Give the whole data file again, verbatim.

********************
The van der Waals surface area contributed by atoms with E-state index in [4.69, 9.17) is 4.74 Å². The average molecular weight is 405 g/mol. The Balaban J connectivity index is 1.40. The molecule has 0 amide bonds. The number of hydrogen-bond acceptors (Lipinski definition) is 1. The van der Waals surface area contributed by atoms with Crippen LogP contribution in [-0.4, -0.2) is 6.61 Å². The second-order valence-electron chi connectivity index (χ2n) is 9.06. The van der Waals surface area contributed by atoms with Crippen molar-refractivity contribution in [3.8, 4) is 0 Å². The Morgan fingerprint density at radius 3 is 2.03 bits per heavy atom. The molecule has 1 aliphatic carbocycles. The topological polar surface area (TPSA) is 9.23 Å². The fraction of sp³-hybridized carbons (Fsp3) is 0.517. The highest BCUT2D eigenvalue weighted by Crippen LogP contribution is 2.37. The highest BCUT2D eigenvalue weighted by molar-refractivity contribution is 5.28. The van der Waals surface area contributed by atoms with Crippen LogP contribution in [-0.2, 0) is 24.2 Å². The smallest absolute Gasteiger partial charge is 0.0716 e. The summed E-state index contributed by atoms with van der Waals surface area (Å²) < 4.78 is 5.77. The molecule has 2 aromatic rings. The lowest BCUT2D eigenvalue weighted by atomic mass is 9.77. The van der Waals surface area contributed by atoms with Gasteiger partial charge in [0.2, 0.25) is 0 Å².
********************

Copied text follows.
The van der Waals surface area contributed by atoms with E-state index in [4.69, 9.17) is 4.74 Å². The average molecular weight is 405 g/mol. The Balaban J connectivity index is 1.40. The molecule has 0 amide bonds. The number of hydrogen-bond acceptors (Lipinski definition) is 1. The van der Waals surface area contributed by atoms with Crippen LogP contribution in [-0.4, -0.2) is 6.61 Å². The second-order valence-electron chi connectivity index (χ2n) is 9.06. The van der Waals surface area contributed by atoms with Crippen molar-refractivity contribution in [3.8, 4) is 0 Å². The Morgan fingerprint density at radius 3 is 2.03 bits per heavy atom. The molecule has 1 aliphatic carbocycles. The topological polar surface area (TPSA) is 9.23 Å². The fraction of sp³-hybridized carbons (Fsp3) is 0.517. The highest BCUT2D eigenvalue weighted by Crippen LogP contribution is 2.37. The highest BCUT2D eigenvalue weighted by molar-refractivity contribution is 5.28. The van der Waals surface area contributed by atoms with Crippen LogP contribution in [-0.2, 0) is 24.2 Å². The smallest absolute Gasteiger partial charge is 0.0716 e. The summed E-state index contributed by atoms with van der Waals surface area (Å²) < 4.78 is 5.77. The molecule has 2 aromatic rings. The lowest BCUT2D eigenvalue weighted by atomic mass is 9.77. The van der Waals surface area contributed by atoms with Gasteiger partial charge in [0.2, 0.25) is 0 Å².